On the Hunt: Wounded warriors track, harvest mule deer
November 8, 2011
Their days started like that of any other Soldier. They were up before the sun. A handful of breakfast burritos and a few pots of coffee later, they set off. Guides drove each one of them through the New Mexico desert to a different location.
Quietly, they climbed a metal staircase in the dark to a fiberglass box called a blind. Then they sat. They waited for the first glimpse of light to peek over the horizon so they could see what they were hunting. Mule deer-- bucks with three points on each antler. For experienced hunters, those are bronze medal deer.
The first shot rang through the air at 6:52 a.m., Oct. 21. Staff Sgt. Corey Dalton, a Soldier assigned to the Warrior Transition Battalion, was the first to secure his harvest. He shot a buck from Pine Draw Blind, with the help of his guide, Steve Foutz, founder of High Desert Ranch.
"I wasn't nervous or anxious," said Dalton. "But I was a little excited."
Dalton has been deployed to Iraq three times. He was wounded in 2010 when his vehicle was struck by an improvised explosive device.
Four wounded warriors, all assigned to Fort Bliss, embarked on a four-day mule deer hunting trip at High Desert Ranch deep in the New Mexico desert. Along with HDR, the hunt was organized by retired Lt. Col. Terry Hoke, a member of Safari Club International.
Hoke began planning the hunt at a banquet in February when HDR approached him about sponsoring wounded warriors. It finally came to fruition Oct. 20 to 23.
"This is one of the premiere hunting lodges and staff," said Hoke. "They have a friendly spirit of fellowship and have spent a lot of money on these Soldiers."
Spc. Mitchel Holland barely speaks above a whisper.
After a rocket propelled grenade exploded while deployed to Afghanistan, Holland received shrapnel wounds to his head and face, and was assigned to the WTB in June. Two months later Holland had a dirt bike accident and collapsed both of his lungs. He now has a tracheotomy, a tube down his throat that allows him to breathe.
Holland sat in West Pine Blind on the evening of Oct. 21. Bucks available for harvest were few and far between that night. Then, from about 450 yards away, Holland and his guide, Brian Cline, HDR hunt manager, spotted a buck. It was too far away to shoot.
So they did the only thing they could do. They stalked it. Then his shot rang through the air. Holland had gotten his first mule deer.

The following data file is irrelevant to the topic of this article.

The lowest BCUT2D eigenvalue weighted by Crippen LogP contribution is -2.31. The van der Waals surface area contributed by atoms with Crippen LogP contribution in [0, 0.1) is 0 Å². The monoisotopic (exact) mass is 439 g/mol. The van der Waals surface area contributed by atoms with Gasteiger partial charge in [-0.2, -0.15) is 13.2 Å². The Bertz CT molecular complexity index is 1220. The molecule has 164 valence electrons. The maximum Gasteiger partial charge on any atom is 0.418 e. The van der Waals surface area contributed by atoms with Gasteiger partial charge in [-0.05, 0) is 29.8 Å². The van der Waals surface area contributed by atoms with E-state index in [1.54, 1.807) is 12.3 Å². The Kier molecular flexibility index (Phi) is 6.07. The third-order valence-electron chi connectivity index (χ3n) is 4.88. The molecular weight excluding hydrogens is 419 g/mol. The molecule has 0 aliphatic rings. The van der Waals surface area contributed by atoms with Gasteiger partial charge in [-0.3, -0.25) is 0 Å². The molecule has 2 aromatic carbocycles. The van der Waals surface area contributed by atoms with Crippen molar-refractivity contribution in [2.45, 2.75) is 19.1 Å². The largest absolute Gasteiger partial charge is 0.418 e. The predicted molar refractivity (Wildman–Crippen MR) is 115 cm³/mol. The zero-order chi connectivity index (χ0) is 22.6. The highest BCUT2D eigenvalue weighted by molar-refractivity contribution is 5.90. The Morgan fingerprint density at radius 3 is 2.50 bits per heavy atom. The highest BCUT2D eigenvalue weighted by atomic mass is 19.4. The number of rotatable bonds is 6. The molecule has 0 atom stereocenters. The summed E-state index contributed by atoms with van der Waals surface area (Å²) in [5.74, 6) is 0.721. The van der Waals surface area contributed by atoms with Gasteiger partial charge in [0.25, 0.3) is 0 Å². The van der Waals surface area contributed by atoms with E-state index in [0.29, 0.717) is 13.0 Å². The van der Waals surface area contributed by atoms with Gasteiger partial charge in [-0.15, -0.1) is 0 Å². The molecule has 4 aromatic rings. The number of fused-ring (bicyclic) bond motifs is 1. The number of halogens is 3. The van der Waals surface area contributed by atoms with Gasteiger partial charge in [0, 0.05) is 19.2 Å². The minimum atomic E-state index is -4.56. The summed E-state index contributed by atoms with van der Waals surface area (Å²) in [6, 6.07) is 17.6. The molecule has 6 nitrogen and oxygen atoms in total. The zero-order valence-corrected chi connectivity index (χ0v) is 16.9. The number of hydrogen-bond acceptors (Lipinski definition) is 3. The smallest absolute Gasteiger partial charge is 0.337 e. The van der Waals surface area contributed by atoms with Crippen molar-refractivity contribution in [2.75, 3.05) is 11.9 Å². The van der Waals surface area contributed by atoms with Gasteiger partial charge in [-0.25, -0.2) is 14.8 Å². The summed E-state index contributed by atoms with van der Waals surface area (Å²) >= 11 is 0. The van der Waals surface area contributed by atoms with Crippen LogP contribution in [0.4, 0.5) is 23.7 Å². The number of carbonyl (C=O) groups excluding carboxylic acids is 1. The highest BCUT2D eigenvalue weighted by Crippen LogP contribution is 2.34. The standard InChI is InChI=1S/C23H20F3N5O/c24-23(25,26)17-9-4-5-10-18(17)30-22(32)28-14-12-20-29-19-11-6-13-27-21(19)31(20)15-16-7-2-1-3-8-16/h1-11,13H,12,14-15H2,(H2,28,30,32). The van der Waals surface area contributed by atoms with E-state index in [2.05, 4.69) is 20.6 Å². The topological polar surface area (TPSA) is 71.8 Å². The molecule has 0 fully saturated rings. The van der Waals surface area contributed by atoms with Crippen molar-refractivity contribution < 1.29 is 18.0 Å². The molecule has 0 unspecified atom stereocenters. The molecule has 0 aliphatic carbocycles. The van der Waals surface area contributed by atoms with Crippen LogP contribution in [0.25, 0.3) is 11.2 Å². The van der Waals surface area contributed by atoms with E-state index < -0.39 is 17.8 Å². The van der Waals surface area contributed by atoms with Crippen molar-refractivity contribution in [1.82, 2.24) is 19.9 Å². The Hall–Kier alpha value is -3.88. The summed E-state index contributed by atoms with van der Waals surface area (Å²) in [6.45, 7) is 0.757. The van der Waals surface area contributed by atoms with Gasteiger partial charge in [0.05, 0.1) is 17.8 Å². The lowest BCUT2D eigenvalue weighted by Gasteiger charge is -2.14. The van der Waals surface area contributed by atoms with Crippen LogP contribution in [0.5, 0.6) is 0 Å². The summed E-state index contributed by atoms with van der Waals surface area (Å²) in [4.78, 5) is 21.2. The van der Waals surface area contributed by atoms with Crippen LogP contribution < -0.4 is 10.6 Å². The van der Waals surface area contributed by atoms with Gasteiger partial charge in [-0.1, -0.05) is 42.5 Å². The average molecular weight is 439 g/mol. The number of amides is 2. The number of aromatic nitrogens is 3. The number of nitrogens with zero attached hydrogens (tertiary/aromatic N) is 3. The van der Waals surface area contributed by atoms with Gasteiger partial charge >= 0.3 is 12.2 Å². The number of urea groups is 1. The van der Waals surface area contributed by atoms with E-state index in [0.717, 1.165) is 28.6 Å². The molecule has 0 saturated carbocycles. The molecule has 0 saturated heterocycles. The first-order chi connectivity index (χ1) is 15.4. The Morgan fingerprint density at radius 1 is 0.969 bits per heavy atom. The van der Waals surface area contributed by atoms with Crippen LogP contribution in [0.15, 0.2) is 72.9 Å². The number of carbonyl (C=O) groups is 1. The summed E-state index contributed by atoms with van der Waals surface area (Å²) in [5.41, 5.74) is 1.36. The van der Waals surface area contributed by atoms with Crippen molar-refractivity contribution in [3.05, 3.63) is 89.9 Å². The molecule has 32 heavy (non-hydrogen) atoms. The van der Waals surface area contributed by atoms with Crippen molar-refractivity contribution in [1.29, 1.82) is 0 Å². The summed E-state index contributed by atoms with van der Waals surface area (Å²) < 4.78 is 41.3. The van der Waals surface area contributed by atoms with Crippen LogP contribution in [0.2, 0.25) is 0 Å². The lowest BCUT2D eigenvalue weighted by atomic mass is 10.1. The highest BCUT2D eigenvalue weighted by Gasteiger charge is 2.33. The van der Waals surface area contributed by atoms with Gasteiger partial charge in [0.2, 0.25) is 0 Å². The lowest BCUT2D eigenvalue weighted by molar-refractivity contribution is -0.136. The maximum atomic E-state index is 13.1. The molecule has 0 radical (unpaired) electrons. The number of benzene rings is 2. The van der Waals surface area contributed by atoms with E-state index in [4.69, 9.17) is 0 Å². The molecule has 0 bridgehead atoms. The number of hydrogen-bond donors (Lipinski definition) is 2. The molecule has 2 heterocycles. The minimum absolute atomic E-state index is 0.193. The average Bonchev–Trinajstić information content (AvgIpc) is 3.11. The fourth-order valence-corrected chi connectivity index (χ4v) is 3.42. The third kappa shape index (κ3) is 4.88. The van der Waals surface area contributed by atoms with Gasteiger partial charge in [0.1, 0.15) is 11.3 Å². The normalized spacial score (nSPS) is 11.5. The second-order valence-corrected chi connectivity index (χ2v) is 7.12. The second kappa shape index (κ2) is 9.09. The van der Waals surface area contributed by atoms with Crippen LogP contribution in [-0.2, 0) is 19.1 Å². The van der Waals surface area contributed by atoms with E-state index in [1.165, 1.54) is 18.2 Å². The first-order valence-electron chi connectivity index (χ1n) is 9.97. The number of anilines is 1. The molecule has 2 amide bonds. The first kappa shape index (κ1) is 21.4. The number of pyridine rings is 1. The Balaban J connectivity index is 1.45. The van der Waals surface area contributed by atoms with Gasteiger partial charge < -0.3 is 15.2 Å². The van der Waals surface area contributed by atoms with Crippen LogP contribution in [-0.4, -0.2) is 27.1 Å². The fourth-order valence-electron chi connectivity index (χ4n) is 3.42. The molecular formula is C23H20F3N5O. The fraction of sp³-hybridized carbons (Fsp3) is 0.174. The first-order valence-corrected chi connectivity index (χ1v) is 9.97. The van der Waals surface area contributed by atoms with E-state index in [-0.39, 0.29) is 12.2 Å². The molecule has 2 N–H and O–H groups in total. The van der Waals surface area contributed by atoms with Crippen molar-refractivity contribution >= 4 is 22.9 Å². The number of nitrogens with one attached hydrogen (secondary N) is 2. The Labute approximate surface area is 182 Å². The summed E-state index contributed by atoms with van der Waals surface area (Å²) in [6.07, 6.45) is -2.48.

"When I got my kill, it was really cool," said Holland. "We had to stalk it, and I had to low crawl to it."
Capt. Don Porschien, WTB operations officer, sat stoic inside Pine Draw Blind as the sun began to set, Oct. 22. Fawns and does approached the "drinker," a drinking hole, in front of the blind. A few bucks meandered through. Some were too large to shoot; some were too small.
As the evening drew to a close, a buck with a black band above its eyes made his way to the drinker. Blaine Schmidt, Porschien's guide, looked through binoculars and said it was a good buck. He gave Porschien permission to shoot.
Without hesitation, Porschien pulled the trigger. The shot sliced through the air as several deer scattered from the drinker. His buck was hit. Porschien retrieved his buck.
"While I was excited that a suitable deer had come into view, I remained calm and quiet, concentrating on the shot, and prepared to take the shot," said Porschien. "I didn't feel overly excited, though I felt a slight bit weak in the knees as I climbed down the ladder out of the blind."
Porschien sustained injuries during a Humvee accident while deployed to Iraq in 2010.
Several miles away, Pfc. Keyan Brown, currently assigned to the WTB, sat in his blind with his guide, Richard Stockmar. Bucks had been evading Brown for nearly two days. But like the other three Soldiers, he finally got his chance on a buck hidden just out of sight behind a tree. Right as the sun went down, Brown's rifle rang true. This was his first hunting experience.
"My favorite part was getting outside and enjoying the open air," said Brown. "I'm locked in the barracks and hospital too much."
Brown sustained injuries while deployed, receiving shrapnel wounds to his face and hip from an 82mm mortar round detonating 10 feet away from him while dismounted.
Once the bucks were shot, the Soldiers' work was not yet done. The bucks still had to be skinned, caped, measured and carved-- which each Soldier also participated in.
High Desert Ranch rests on 70,000 acres in east-central New Mexico. Within that is 3,200 acres of Class A park, home to hundreds of mule deer. It also houses a 12,000 square-foot log lodge and a certified chef.
"This place brings a peace of mind," said Dalton. "It gives you a feeling of home where you can really enjoy yourself."
"These guys really took care of us," said Holland. "It's a nicer environment. I've never had a guide show me the good spots before."
The Safari Club will host their ninth annual gala at the El Paso Convention and Performing Arts Center, Jan. 28 and29. Each Soldier is invited to participate in that event. Additionally, four taxidermists from El Paso have volunteered their services to mount each Soldier's buck for free.
The hospitality and quality of the High Desert Ranch are beyond compare, said Hoke.
The Soldiers whole-heartedly thanked them for their support.